Thanks, I have been using orange glasses but just ordered some red ones.

It was recommended to me much earlier that good ambient daylight-like lighting improves productivity and reduces stress on the eyes. The latter is because bright screens only in an otherwise comparatively dark room stresses the eyes when switching or adjusting between screen and background.

What was the argument for the former? The latter makes no sense to me. If you only have bright light, then you're only stressing the sphincter of the iris. If you switch between brightnesses, also the dilator gets work and the sphincter gets to relax for a while.

These of course depend on how bright or dark we're talking about.

I've decided not to have more than 3 tabs open on my internet browser at any given point, as a way of increasing my attention span.

I don't understand how that increases attention span.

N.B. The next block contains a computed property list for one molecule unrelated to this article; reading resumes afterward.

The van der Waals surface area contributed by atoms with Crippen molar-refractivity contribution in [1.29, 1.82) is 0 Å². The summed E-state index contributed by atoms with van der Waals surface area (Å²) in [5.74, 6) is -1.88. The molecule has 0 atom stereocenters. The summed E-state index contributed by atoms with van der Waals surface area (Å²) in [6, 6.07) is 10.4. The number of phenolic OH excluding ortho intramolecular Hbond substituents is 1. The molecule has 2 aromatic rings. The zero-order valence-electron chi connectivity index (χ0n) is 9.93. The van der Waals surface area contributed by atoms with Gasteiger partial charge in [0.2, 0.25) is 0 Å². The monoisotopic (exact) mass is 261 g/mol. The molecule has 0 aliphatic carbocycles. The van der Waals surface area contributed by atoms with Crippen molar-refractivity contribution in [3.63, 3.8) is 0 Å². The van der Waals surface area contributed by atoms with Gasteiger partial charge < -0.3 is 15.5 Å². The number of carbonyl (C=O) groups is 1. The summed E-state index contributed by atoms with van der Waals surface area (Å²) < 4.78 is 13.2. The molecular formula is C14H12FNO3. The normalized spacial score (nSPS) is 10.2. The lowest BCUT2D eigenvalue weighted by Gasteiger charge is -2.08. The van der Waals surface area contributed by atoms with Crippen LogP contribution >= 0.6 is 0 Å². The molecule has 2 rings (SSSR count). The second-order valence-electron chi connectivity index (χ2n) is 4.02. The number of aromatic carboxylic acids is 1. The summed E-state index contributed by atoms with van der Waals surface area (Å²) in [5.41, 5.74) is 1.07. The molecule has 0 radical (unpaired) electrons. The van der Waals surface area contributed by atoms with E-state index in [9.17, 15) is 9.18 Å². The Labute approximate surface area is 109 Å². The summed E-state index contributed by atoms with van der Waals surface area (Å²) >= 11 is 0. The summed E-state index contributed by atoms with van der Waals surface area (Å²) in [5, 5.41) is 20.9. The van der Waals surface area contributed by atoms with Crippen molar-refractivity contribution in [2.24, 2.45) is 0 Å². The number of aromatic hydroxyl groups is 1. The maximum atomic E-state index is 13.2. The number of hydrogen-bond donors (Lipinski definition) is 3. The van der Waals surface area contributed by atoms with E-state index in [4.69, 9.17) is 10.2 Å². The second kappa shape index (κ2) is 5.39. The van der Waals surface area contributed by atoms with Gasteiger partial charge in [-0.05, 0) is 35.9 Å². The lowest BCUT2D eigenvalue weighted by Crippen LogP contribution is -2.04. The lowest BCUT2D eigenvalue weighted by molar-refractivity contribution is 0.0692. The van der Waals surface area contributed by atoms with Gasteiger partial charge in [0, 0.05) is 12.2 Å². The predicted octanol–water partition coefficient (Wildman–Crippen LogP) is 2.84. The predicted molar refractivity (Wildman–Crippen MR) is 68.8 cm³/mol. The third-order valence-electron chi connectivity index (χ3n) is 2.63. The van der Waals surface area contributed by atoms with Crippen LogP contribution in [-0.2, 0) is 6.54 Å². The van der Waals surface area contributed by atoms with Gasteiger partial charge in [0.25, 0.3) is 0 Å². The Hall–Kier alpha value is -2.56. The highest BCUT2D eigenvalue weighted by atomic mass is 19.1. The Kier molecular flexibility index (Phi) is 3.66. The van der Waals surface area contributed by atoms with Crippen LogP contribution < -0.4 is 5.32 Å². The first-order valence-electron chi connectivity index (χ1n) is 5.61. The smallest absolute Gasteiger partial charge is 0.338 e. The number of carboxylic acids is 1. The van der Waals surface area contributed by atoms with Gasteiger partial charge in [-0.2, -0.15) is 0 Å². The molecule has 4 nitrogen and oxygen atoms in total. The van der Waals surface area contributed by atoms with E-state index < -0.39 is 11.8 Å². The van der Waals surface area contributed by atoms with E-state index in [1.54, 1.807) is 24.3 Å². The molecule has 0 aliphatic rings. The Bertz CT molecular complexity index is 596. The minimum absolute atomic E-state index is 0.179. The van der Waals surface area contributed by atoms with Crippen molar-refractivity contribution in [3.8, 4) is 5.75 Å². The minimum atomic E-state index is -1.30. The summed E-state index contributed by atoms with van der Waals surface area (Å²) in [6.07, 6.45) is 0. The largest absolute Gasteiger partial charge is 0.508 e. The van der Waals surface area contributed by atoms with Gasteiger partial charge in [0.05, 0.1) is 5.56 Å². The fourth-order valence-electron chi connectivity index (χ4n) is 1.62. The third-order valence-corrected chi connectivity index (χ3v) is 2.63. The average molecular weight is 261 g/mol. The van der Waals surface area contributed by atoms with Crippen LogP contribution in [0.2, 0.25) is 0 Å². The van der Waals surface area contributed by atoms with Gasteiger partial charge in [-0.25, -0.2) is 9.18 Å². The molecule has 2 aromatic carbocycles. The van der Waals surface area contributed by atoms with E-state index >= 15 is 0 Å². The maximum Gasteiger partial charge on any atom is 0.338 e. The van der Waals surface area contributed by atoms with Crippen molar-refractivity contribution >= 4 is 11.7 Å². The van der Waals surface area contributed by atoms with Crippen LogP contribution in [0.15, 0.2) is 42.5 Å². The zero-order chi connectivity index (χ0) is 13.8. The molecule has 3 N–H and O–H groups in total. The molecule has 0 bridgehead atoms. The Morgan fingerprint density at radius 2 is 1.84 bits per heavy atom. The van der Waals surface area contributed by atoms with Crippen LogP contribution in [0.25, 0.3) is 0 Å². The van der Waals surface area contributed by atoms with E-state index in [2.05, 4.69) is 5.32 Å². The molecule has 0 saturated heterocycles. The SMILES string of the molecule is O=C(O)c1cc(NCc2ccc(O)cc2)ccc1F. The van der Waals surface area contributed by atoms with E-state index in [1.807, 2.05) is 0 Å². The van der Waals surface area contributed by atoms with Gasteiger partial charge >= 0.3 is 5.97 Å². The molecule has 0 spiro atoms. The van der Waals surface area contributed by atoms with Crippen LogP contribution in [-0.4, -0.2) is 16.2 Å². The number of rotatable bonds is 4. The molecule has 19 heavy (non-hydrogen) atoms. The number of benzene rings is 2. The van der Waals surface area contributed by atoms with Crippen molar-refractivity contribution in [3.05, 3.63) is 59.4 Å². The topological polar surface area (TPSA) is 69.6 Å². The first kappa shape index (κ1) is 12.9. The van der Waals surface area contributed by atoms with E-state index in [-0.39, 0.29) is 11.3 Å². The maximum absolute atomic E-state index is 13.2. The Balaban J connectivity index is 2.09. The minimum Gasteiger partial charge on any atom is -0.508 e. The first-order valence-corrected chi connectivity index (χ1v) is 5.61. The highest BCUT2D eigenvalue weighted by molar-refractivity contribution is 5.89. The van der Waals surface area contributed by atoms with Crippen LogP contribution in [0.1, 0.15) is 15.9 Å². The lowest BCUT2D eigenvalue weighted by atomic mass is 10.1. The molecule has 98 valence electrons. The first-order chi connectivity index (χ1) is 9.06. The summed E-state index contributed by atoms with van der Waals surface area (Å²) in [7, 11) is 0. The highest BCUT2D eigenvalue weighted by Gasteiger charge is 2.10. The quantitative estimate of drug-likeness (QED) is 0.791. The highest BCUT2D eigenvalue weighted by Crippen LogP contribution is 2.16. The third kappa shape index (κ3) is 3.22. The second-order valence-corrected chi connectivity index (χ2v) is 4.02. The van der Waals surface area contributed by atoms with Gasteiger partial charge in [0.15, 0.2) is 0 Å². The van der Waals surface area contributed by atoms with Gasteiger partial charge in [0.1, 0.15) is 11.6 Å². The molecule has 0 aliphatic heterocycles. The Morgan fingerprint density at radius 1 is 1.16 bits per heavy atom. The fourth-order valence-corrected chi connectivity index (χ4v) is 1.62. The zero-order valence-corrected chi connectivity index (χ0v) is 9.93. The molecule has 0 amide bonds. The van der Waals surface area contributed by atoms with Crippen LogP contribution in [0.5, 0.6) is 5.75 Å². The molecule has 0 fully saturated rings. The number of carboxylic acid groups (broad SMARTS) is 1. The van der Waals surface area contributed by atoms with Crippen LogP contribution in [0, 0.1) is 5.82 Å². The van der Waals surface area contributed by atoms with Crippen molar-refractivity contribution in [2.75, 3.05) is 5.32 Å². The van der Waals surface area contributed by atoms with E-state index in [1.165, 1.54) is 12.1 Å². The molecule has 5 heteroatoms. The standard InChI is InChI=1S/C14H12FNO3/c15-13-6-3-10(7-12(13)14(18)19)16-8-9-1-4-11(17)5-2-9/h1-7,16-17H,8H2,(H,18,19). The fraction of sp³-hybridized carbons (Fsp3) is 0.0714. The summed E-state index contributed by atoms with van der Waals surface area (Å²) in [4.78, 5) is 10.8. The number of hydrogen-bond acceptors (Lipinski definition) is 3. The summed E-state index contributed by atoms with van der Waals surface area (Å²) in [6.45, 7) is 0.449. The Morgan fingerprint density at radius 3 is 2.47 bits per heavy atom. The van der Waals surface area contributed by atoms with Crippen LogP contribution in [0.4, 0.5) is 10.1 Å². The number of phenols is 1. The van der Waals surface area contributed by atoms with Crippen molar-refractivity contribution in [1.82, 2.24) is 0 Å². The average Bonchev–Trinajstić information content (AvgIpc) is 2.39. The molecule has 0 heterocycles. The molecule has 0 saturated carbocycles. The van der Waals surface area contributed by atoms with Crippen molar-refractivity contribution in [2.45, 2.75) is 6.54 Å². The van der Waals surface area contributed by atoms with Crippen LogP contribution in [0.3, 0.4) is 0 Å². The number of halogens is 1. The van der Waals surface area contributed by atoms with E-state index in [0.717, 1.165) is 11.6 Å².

The trade-off that I see is

  • having multiple sites open which you use often saves open/close times
  • tabs can be ordered by window and tab thus structuring your work
  • having distracting (procrastination sensitive) pages open may cause redirecting attention to these

Maybe you mean the latter?

I think what they're getting at is not letting themselves make the "I'll get back to it later" choice. Either it's important enough to read and take action on now, or it's not important enough. There really aren't many things that are important to do later - and leaving open browser tabs is a pretty bad way to get those things done later.

I take that to mean that if you found something on the net but it requires in-depth study or concentration than don't leave the tab open but instead put it on your TODO list (whatever mechanism) and not add another mechanism in the form of random tabs. Just closing and thus forgetting a page discards knowledge (because in all likelihood you will not find the pager later again) and I doubt that discarding knowledge is a good idea.